Tibetan Prayer Flags

May all beings touched by the wind have PEACE, HAPPINESS, LONG LIFE,  AND PROSPERITY.

Tibetan Wind Prayer

A few weeks ago, Rick and I were driving in the Greenwood area and came across a Tibetan shop called Pema Karpo.  We had been looking for Tibetan Prayer flags to put up around our house in Ocean Shores.  Inside the shop we met Rigdzen, the owner of the shop.  We really enjoyed meeting him, finding the prayer flags in his shop, and learning more about the significance of prayer flags!

Rigdzin in his Tibetan import shop

Rigdzin told us  he would figure out the most auspicious day for us to put up the prayer flags. But first, he needed to know our birth dates, so he could figure out what animals and elements we represent based on the Chinese calendar year.  He pulled out his Tibetan astrological books and asked Rick for his birth date.  Rick said proudly, “I’m the Dragon.  Metal Dragon!”  But Rigdzin looked puzzled and said, “Please, give me your full birth date.”  “Oh, I already know…I’m a Dragon, a Metal Dragon.”  Rigdzin gave Rick a long look and said, “See, I need your birth date.  You look like Sheep to me.”   That sort of unsettled Rick (why be a Sheep when you can be a Dragon?)  and of course, it cracked me up!  I was looking at Rick’s hair thinking of a sheep before sheering time.

Somewhere, some time long ago, based on the year he was born, Rick was told he was a dragon.  Rigdzen explained that February 9, 1952 would not yet be the year of the dragon, according to the Chinese calendar year.  That year, the new year’s celebration would have been around February 15th. Yup, turns out I am married to a Metal Sheep.  Rick was still not convinced.  What about his love of dragons?  We have a blue Tibetan carpet with a blood red dragon weaved into it and an Indian head board with a dragon-like motif on it, both representing Rick’s love of dragons.  Rigdzen asked a few key questions that quickly convinced Rick he is indeed a Sheep, “OK, what is your relationship with your Mother?  Are you close to her?  Sheep loves Mother.  And your Wife?  Sheep is very devoted and true to Wife.”  (Sheep have wives?)  Rick looked stunned, “Wow, I guess I AM a Sheep!”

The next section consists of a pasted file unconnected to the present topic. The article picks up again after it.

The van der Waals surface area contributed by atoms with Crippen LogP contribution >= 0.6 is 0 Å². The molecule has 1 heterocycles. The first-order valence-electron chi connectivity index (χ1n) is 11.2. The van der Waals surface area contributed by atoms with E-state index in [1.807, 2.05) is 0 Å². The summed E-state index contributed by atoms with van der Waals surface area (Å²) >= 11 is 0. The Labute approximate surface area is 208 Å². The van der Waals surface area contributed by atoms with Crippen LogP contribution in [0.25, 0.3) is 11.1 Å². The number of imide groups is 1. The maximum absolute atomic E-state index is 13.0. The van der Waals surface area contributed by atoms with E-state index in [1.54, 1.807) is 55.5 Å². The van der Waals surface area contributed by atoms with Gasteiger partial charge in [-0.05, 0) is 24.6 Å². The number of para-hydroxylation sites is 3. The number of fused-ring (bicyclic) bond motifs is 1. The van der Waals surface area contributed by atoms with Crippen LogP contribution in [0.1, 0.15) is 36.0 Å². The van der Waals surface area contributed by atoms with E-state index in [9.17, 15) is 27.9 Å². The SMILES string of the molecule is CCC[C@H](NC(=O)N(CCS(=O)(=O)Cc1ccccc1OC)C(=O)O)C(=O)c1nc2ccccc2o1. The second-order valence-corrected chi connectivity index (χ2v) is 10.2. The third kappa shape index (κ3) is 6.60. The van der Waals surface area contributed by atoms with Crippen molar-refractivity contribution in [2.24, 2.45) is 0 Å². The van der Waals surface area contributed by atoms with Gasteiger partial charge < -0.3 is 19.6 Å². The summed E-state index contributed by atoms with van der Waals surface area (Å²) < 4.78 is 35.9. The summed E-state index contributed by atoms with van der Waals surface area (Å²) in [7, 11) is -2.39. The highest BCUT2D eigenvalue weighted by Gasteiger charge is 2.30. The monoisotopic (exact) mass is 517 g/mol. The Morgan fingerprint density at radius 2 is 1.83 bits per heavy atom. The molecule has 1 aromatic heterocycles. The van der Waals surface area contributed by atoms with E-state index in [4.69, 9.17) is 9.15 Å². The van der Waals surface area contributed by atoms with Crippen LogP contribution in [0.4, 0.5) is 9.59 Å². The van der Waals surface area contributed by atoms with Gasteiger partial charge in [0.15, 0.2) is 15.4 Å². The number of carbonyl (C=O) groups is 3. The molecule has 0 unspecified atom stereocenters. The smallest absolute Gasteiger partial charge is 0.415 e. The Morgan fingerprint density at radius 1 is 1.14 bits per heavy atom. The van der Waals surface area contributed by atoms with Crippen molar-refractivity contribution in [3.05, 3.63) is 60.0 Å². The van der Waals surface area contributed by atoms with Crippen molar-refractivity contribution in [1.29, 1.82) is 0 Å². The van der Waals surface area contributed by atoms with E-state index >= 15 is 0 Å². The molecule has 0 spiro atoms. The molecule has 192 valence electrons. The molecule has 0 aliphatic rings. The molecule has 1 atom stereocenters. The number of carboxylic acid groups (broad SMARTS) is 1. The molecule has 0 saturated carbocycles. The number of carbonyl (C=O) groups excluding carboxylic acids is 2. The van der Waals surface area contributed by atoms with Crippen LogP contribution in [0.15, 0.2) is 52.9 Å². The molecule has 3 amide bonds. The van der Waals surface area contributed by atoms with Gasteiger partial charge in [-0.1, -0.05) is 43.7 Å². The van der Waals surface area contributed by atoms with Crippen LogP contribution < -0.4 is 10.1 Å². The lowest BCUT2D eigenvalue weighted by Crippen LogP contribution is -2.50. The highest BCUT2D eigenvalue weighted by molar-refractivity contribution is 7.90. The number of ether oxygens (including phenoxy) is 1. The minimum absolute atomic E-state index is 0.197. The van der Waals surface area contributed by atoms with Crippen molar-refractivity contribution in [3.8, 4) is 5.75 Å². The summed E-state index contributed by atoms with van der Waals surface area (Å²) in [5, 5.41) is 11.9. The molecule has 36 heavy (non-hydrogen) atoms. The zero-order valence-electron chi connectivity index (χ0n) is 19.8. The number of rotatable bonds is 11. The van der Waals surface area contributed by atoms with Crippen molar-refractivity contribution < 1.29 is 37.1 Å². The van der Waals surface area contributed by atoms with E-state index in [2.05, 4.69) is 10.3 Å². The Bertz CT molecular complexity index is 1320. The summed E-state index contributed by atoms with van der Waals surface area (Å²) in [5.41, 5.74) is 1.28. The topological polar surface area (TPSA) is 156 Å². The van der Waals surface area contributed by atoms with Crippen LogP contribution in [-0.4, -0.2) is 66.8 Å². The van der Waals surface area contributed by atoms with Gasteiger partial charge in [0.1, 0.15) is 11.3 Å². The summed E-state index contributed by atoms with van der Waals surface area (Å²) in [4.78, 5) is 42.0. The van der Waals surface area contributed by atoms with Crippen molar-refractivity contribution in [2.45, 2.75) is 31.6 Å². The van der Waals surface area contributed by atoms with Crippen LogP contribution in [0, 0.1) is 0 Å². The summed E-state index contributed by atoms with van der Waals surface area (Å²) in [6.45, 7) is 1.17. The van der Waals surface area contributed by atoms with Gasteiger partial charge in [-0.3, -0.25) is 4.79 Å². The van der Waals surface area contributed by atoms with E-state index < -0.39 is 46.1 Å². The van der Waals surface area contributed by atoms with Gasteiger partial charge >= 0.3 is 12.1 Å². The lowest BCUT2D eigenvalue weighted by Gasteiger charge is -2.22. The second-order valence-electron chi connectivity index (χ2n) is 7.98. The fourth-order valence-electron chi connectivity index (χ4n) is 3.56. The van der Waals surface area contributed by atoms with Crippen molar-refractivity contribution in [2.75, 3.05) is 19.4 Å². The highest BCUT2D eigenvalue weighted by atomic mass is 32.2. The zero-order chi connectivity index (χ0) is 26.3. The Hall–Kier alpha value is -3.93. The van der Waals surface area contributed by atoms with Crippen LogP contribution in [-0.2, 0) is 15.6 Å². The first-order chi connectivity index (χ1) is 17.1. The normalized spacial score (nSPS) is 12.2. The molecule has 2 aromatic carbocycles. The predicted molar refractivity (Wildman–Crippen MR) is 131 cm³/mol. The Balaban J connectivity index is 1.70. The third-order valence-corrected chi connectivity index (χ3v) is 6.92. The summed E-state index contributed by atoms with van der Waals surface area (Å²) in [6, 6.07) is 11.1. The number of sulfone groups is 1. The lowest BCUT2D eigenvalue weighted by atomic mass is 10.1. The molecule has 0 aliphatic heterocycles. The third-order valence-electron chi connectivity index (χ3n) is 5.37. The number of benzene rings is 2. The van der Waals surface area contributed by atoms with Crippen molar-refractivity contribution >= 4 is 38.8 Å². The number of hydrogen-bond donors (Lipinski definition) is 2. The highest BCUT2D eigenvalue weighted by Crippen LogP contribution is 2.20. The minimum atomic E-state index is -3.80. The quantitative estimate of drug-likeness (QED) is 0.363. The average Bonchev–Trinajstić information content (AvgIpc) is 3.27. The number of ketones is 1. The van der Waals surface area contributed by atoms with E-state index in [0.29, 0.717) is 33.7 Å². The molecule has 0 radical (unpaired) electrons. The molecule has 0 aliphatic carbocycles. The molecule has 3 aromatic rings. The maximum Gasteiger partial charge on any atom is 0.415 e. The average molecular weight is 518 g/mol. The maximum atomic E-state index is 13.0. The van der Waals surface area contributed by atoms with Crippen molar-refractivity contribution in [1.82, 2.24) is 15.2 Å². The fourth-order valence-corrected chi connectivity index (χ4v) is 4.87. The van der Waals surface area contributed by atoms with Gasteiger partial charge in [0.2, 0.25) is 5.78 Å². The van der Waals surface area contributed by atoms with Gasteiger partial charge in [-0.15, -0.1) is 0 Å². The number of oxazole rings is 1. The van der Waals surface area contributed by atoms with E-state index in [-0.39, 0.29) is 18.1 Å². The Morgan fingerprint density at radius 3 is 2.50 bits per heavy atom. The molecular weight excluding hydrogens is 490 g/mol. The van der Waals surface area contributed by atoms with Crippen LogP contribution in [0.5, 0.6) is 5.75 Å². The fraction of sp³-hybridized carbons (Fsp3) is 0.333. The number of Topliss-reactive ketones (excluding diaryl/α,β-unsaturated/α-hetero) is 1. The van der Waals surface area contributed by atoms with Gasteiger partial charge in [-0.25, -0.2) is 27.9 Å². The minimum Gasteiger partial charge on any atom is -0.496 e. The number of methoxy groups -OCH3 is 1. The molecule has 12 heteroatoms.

I am who I thought I was which is the Metal Ox!  Apparently, our most auspicious day together is on THURSDAYS.  Any Thursday will do.

Rigdzin figures out the most auspicious day for us to put up the prayer flags!

Rigdzen told us that we should put up the prayer flags on a Thursday and that the event should be very special.  For example, all elements (Earth, Water, Fire, Air, Space) should all be represented while putting the flags up.  And we should pray.  He said that while we put the flags up, we should say a prayer for what we want in life and whatever that prayer is, it should be a prayer for all of humanity!  So if I pray for my sisters’ health, then my prayer is for the good health of all living beings. If Rick says a prayer for his mother, then his prayer should be for the well being for all the mothers on this earth.  If I pray for peace and happiness, then my prayer becomes a prayer for peace and happiness for all of mankind.  Those were in fact our prayers last Thursday at Ocean Shores as we put up our new prayer flags.

We had the element of FIRE present and that was represented by this candle:

Candle flame represents element FIRE

And the element of earth is represented with these fragrant lilacs that we placed around the candle:

Earth represented in flowers

Water was easy to represent since it was raining while we put the prayer flags up!  We could also hear the ocean churning away in the distance.  Normally, for the element of air, we should burn incense, but I don’t have incense because I have allergic reactions when incense is burned indoors.  However, air was also easy to represent as the air is so rich and pure at the coast, so we just focused on taking in deep breaths of ocean air as we put the flags up.  Space or Ether was represented by our prayers for a better world where every person is healthy and free of physical and emotional pain, a world where life is celebrated every moment as a precious one-time gift.